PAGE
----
IT’S MONDAY and that means it’s carp blog time. This week we are pleased to welcome the guys from… Nash. Thanks to Nash man Keith Jones for supplying this round-up, with contributions from some top names.
There’s a special emphasis on the changing of the seasons from summer to autumn this time, and it all kicks off with a “live – from the bank” blog by Julian Cundiff.
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HEADING INTO AUTUMN WITH THE NASH CARP CREW…
JULIAN CUNDIFF (Nash Consultant)
Well it doesn’t get any more live than this as the request for a blog came to me whilst I’m on the bank. Normally I don’t even answer my phone when fishing never mind do any writing but as the baits are in position and I am not going to move them before I go in an hour or so I guess he caught me just in time!
The key to catching carp at this time of year is not just going but having the self belief to keep at it even when it looks less than favourable. I gave up believing that this time of year was ‘the big feed up’ years ago and for me that happens late Oct/Nov and this time of year can be hard work…The nights are clear and the rain really can drop the water temperature down a lot. Water clarity makes the carp a lot more spooky and for me the period mid September to mid October is about toughing it out and keeping the drive going.
A lot of anglers fall by the wayside but I won’t and I know that keeping the bait going in, keeping an eye on any developing patterns will stand me in good stead for the future.
I am fishing single hookbaits on my favourite Multi-Rig over my ‘slop’ of crumb/hemp/liquidised corn but when I do go I will spread bait all round areas the carp have been showing.
The trick is not to falter and fall off the radar as once you lose touch with a water its hard to get back on it.
Everything is right for a bite, the baits are in position and its time for another coffee. Believe me this is as live a blog as you will get. I am here doing my bit…are you? You can’t catch them sat at home!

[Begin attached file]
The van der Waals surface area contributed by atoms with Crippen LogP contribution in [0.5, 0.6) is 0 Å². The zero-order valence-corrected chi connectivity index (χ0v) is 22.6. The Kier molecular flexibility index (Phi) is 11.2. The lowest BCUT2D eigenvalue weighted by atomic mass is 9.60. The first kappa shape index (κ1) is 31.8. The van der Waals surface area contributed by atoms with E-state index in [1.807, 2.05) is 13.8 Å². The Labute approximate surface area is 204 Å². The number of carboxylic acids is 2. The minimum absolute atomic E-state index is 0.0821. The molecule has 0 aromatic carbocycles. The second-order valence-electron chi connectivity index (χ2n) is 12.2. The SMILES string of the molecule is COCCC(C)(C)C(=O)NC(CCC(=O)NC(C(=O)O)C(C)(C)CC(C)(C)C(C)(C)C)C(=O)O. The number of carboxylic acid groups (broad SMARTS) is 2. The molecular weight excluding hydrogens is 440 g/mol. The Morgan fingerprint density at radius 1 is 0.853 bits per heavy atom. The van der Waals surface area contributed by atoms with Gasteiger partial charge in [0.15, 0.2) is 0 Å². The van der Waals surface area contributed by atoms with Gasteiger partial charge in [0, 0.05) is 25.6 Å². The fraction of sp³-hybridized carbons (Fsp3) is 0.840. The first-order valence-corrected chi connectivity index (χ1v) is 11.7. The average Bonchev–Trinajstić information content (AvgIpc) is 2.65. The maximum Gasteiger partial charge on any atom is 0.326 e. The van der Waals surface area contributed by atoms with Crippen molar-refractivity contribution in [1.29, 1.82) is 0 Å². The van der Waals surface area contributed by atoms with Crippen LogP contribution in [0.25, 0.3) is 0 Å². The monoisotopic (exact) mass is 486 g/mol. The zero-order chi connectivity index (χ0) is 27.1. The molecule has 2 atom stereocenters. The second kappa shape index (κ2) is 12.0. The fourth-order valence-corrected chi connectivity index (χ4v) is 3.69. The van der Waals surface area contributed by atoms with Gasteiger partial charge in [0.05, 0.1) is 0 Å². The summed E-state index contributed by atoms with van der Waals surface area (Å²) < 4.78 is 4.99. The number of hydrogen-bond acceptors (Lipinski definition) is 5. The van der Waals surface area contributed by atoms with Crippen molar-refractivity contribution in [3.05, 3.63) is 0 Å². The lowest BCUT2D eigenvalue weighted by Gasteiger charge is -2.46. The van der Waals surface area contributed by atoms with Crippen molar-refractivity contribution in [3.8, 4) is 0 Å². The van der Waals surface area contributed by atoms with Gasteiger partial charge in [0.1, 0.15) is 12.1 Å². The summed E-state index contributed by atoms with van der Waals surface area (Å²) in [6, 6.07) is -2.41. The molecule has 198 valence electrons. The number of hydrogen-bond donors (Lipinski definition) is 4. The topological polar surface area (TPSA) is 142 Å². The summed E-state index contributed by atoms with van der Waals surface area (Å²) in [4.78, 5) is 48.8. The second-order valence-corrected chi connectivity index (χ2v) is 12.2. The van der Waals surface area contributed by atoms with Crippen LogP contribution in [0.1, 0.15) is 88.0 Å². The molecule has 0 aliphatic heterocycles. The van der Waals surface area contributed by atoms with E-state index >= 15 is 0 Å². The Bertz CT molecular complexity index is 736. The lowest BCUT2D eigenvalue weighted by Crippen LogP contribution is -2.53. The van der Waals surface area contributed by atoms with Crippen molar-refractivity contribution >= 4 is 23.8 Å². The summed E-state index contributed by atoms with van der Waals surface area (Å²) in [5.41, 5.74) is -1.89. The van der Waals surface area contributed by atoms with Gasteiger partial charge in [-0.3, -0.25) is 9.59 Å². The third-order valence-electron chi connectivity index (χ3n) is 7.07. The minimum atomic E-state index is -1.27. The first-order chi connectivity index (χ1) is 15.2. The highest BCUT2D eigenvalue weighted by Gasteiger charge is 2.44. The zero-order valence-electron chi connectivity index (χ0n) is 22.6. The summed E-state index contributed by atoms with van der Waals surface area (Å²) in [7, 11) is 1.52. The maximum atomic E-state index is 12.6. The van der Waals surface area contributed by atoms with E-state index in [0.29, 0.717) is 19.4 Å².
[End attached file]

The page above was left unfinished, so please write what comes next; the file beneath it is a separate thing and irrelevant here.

NIGEL SHARP (Nash Consultant)
As the water temperatures start to fall I tend to stop using oily products such as high oil pellets and boilie dips. My reasoning behind this is so that my baits don’t start fatting up like candle wax in the carps digestive systems. If I am going to rev up say a bag of boilies with a little extra attraction I’ll tend to go for the less oilier matching Nash Food Dips.
The same goes for the pellet thing if I feel the need to introduce any. Obviously we’ve got the Soluballs and Monster Carp Pellets for this line of attack but in the main I’ll be sticking to the boilie approach from now on.
As the leaves start to fall and litter the bottom, I’ll also start to favour pop-up rigs over bottom bait presentations so that I can guarantee that my hook points are clear of any debris.
If I am intent on staying on the same water in to the colder winter months I’ll start introducing my favoured winter baits by mixing them in with the bait that I’m currently using.
For example at the moment I’m on the good old faithful Scopex Squid Reds but I’m intending to use some Amber Attract with Chocolate Malt when it gets really cold but this won’t be a sudden change over, I’ll simply just add a couple of handfuls of Amber to each kilo of Squid Reds.
As time goes by I’ll be upping the Amber and using less of the Squid Reds and be fishing different hookbaits on each rod to see if there’s a noticeable change in the carps preference to one bait over another as the water cools.
BILLY FLOWERS AND JAMIE LONDORS (Nash Consultants)
Jamie – Bill and me fish a lot of matches together and the important thing with match fishing for carp is to work as a team. We always arrive at the venue in plenty of time to think ourselves in and come up with a plan that will give us the best chance of catching well on the day.